5 to 2.
If it was the score of a hockey game you watched, you’d probably feel you had witnessed a typical game. If is was baseball, you’d probably think the pitchers did a pretty good job.
But a score of 5-2 in basketball? That’s crazy.
The winning basket in this Vermont high-school b’ball game came off a three-pointer in the second quarter.
I played some rec basketball at university (and damaged a knee doing it), but basketball never really grabbed me in any way. I was a pretty big Celtics fan for the last half of Larry Bird’s career, and I’ll watch the annual NCAA March Madness games, but that’s about it. I find the first 80 points each NBA team scores to be pretty boring, and the game only gets interesting in the final five minutes or so, assuming both teams still have a chance to win.
I cannot imagine watching this 5-2 test of fan endurance. I wonder if, at some point, the audience (if there were any who remained) began to hope and expect the two teams to not score.
The low-point of my basketball career came in grade 7 during gym class. We were learning to play the game and would play quick games. I was never really into it too much, and one time I was lolly-gagging around half-court, as the action was taking place under our net, when a team-mate passed me the ball. I was all alone with the ball, so I began to dribble down towards the opponent’s net. I dribblied, in fact, to right uner their net, stopped and looked up at the net directly above me. I had maneuvered myself into the one place on the court where I couldn’t really get a good shot at the net. So I looked around at the rest of the players, running down the court towards me. I knew I couldn’t dribble again because I’d be called for a double-dribble. I knew I couldn’t get a good shot, standing absolutely directly under the net. So, I did the next best thing. I passed to a team-mate who was in a better position to shoot.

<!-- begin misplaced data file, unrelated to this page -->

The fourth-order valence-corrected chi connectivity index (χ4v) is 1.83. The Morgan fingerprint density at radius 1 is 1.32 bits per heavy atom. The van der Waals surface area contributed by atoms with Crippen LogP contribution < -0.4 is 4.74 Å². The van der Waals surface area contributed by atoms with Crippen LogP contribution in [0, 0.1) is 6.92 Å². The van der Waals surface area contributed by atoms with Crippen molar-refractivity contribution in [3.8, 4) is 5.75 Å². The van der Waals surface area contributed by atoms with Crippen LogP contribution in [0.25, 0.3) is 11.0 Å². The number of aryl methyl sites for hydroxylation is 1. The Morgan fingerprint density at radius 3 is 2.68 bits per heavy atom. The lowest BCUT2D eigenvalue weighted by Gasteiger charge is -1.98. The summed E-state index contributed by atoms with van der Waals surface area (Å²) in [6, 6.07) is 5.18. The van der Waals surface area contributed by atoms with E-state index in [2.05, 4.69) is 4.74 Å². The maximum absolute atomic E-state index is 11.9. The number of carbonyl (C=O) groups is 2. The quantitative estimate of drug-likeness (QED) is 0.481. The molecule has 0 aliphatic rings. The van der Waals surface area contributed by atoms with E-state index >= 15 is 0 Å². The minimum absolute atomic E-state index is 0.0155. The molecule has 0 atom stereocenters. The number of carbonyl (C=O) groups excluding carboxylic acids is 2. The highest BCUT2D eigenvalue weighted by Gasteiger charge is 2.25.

As soon as I passed the ball, the teacher blew the whistle. I heard, in the high-sharp tweet of the whistle, the contempt and disbelief that the teacher was about thrust upon me. He stopped the game and bawled me out for being so stupid as to not take the shot, all by myself with no opposition players near me. I knew that explaining my position, or rather my poor position, would be futile, so I just sucked it up, let the teacher yell at me and call me a moron and have the rest of the class laugh at my folly.
A 5-2 basketball game. I could’ve been one of the Three Stars of that game.